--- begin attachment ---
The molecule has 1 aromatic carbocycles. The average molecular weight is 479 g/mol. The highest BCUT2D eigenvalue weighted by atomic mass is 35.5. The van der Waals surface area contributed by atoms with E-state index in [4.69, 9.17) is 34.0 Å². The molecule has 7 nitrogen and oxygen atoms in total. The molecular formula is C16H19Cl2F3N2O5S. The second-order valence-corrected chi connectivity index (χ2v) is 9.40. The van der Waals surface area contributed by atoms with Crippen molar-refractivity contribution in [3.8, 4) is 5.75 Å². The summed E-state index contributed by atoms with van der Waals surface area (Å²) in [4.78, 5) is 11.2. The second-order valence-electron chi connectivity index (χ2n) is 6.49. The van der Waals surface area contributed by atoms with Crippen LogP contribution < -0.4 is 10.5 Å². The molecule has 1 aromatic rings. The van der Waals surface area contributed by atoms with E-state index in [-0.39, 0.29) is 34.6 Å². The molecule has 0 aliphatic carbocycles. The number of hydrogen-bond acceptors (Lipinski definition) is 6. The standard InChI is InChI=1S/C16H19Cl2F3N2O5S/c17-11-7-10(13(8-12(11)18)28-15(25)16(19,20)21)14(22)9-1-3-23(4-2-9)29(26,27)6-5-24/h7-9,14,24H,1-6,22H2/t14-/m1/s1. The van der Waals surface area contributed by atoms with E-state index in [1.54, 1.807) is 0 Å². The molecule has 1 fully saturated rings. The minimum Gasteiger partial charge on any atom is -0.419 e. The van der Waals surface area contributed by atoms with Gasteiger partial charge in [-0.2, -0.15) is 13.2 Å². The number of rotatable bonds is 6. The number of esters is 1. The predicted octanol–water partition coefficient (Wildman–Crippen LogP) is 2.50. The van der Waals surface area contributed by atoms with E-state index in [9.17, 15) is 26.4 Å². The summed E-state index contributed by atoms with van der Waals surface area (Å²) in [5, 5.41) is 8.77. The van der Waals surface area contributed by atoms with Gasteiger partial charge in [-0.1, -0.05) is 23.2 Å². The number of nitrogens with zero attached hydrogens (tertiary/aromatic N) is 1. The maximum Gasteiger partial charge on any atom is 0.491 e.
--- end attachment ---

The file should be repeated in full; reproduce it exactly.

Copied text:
The molecule has 1 aromatic carbocycles. The average molecular weight is 479 g/mol. The highest BCUT2D eigenvalue weighted by atomic mass is 35.5. The van der Waals surface area contributed by atoms with E-state index in [4.69, 9.17) is 34.0 Å². The molecule has 7 nitrogen and oxygen atoms in total. The molecular formula is C16H19Cl2F3N2O5S. The second-order valence-corrected chi connectivity index (χ2v) is 9.40. The van der Waals surface area contributed by atoms with Crippen molar-refractivity contribution in [3.8, 4) is 5.75 Å². The summed E-state index contributed by atoms with van der Waals surface area (Å²) in [4.78, 5) is 11.2. The second-order valence-electron chi connectivity index (χ2n) is 6.49. The van der Waals surface area contributed by atoms with Crippen LogP contribution < -0.4 is 10.5 Å². The molecule has 1 aromatic rings. The van der Waals surface area contributed by atoms with E-state index in [-0.39, 0.29) is 34.6 Å². The molecule has 0 aliphatic carbocycles. The number of hydrogen-bond acceptors (Lipinski definition) is 6. The standard InChI is InChI=1S/C16H19Cl2F3N2O5S/c17-11-7-10(13(8-12(11)18)28-15(25)16(19,20)21)14(22)9-1-3-23(4-2-9)29(26,27)6-5-24/h7-9,14,24H,1-6,22H2/t14-/m1/s1. The van der Waals surface area contributed by atoms with E-state index in [1.54, 1.807) is 0 Å². The molecule has 1 fully saturated rings. The minimum Gasteiger partial charge on any atom is -0.419 e. The van der Waals surface area contributed by atoms with Gasteiger partial charge in [-0.2, -0.15) is 13.2 Å². The number of rotatable bonds is 6. The number of esters is 1. The predicted octanol–water partition coefficient (Wildman–Crippen LogP) is 2.50. The van der Waals surface area contributed by atoms with E-state index in [9.17, 15) is 26.4 Å². The summed E-state index contributed by atoms with van der Waals surface area (Å²) in [5, 5.41) is 8.77. The van der Waals surface area contributed by atoms with Gasteiger partial charge in [-0.1, -0.05) is 23.2 Å². The number of nitrogens with zero attached hydrogens (tertiary/aromatic N) is 1. The maximum Gasteiger partial charge on any atom is 0.491 e.